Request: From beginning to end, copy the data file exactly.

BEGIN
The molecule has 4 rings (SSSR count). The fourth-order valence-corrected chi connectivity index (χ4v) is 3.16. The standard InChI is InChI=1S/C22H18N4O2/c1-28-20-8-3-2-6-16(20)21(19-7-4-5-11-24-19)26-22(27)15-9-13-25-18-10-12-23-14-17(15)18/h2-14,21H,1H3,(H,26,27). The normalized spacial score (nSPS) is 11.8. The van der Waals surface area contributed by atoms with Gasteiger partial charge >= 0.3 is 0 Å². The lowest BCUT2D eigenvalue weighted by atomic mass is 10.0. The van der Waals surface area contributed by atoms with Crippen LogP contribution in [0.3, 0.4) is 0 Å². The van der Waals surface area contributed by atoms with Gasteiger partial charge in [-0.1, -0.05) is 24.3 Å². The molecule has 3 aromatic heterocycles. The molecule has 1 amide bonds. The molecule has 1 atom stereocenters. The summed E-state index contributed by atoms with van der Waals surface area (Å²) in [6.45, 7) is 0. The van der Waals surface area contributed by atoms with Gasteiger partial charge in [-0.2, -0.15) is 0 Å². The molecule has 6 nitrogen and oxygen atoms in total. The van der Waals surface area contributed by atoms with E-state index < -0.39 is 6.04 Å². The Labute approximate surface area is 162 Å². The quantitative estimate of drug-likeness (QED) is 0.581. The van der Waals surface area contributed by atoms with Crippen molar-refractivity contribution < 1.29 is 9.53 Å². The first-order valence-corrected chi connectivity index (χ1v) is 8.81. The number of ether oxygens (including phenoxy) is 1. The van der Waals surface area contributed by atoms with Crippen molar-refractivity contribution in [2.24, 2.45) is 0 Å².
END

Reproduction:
The molecule has 4 rings (SSSR count). The fourth-order valence-corrected chi connectivity index (χ4v) is 3.16. The standard InChI is InChI=1S/C22H18N4O2/c1-28-20-8-3-2-6-16(20)21(19-7-4-5-11-24-19)26-22(27)15-9-13-25-18-10-12-23-14-17(15)18/h2-14,21H,1H3,(H,26,27). The normalized spacial score (nSPS) is 11.8. The van der Waals surface area contributed by atoms with Gasteiger partial charge >= 0.3 is 0 Å². The lowest BCUT2D eigenvalue weighted by atomic mass is 10.0. The van der Waals surface area contributed by atoms with Crippen LogP contribution in [0.3, 0.4) is 0 Å². The van der Waals surface area contributed by atoms with Gasteiger partial charge in [-0.1, -0.05) is 24.3 Å². The molecule has 3 aromatic heterocycles. The molecule has 1 amide bonds. The molecule has 1 atom stereocenters. The summed E-state index contributed by atoms with van der Waals surface area (Å²) in [6.45, 7) is 0. The van der Waals surface area contributed by atoms with Gasteiger partial charge in [-0.2, -0.15) is 0 Å². The molecule has 6 nitrogen and oxygen atoms in total. The van der Waals surface area contributed by atoms with E-state index < -0.39 is 6.04 Å². The Labute approximate surface area is 162 Å². The quantitative estimate of drug-likeness (QED) is 0.581. The van der Waals surface area contributed by atoms with Crippen molar-refractivity contribution < 1.29 is 9.53 Å². The first-order valence-corrected chi connectivity index (χ1v) is 8.81. The number of ether oxygens (including phenoxy) is 1. The van der Waals surface area contributed by atoms with Crippen molar-refractivity contribution in [2.24, 2.45) is 0 Å².